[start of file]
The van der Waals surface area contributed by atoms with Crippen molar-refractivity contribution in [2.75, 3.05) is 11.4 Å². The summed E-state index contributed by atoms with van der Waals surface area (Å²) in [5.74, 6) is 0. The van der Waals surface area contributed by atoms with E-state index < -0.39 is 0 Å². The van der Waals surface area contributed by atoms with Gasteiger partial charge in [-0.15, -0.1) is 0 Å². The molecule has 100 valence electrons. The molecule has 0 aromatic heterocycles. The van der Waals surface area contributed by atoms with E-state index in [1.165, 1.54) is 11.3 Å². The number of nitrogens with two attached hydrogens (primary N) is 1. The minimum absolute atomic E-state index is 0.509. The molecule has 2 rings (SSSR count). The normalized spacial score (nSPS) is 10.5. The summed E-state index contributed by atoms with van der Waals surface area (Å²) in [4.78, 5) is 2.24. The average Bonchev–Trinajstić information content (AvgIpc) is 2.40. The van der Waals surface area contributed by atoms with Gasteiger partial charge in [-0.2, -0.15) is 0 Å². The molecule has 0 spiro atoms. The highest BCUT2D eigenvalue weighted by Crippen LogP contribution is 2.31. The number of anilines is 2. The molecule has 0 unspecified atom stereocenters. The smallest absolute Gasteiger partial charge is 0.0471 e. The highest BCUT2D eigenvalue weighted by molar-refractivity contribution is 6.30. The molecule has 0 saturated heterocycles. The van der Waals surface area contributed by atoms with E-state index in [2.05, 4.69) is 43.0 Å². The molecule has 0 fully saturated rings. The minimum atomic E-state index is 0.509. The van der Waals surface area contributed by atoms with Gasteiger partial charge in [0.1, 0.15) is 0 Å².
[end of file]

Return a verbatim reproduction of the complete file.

The van der Waals surface area contributed by atoms with Crippen molar-refractivity contribution in [2.75, 3.05) is 11.4 Å². The summed E-state index contributed by atoms with van der Waals surface area (Å²) in [5.74, 6) is 0. The van der Waals surface area contributed by atoms with E-state index < -0.39 is 0 Å². The van der Waals surface area contributed by atoms with Gasteiger partial charge in [-0.15, -0.1) is 0 Å². The molecule has 100 valence electrons. The molecule has 0 aromatic heterocycles. The van der Waals surface area contributed by atoms with E-state index in [1.165, 1.54) is 11.3 Å². The number of nitrogens with two attached hydrogens (primary N) is 1. The minimum absolute atomic E-state index is 0.509. The molecule has 2 rings (SSSR count). The normalized spacial score (nSPS) is 10.5. The summed E-state index contributed by atoms with van der Waals surface area (Å²) in [4.78, 5) is 2.24. The average Bonchev–Trinajstić information content (AvgIpc) is 2.40. The van der Waals surface area contributed by atoms with Gasteiger partial charge in [-0.2, -0.15) is 0 Å². The molecule has 0 spiro atoms. The highest BCUT2D eigenvalue weighted by Crippen LogP contribution is 2.31. The number of anilines is 2. The molecule has 0 unspecified atom stereocenters. The smallest absolute Gasteiger partial charge is 0.0471 e. The highest BCUT2D eigenvalue weighted by molar-refractivity contribution is 6.30. The molecule has 0 saturated heterocycles. The van der Waals surface area contributed by atoms with E-state index in [2.05, 4.69) is 43.0 Å². The molecule has 0 fully saturated rings. The minimum atomic E-state index is 0.509. The van der Waals surface area contributed by atoms with Gasteiger partial charge in [0.1, 0.15) is 0 Å².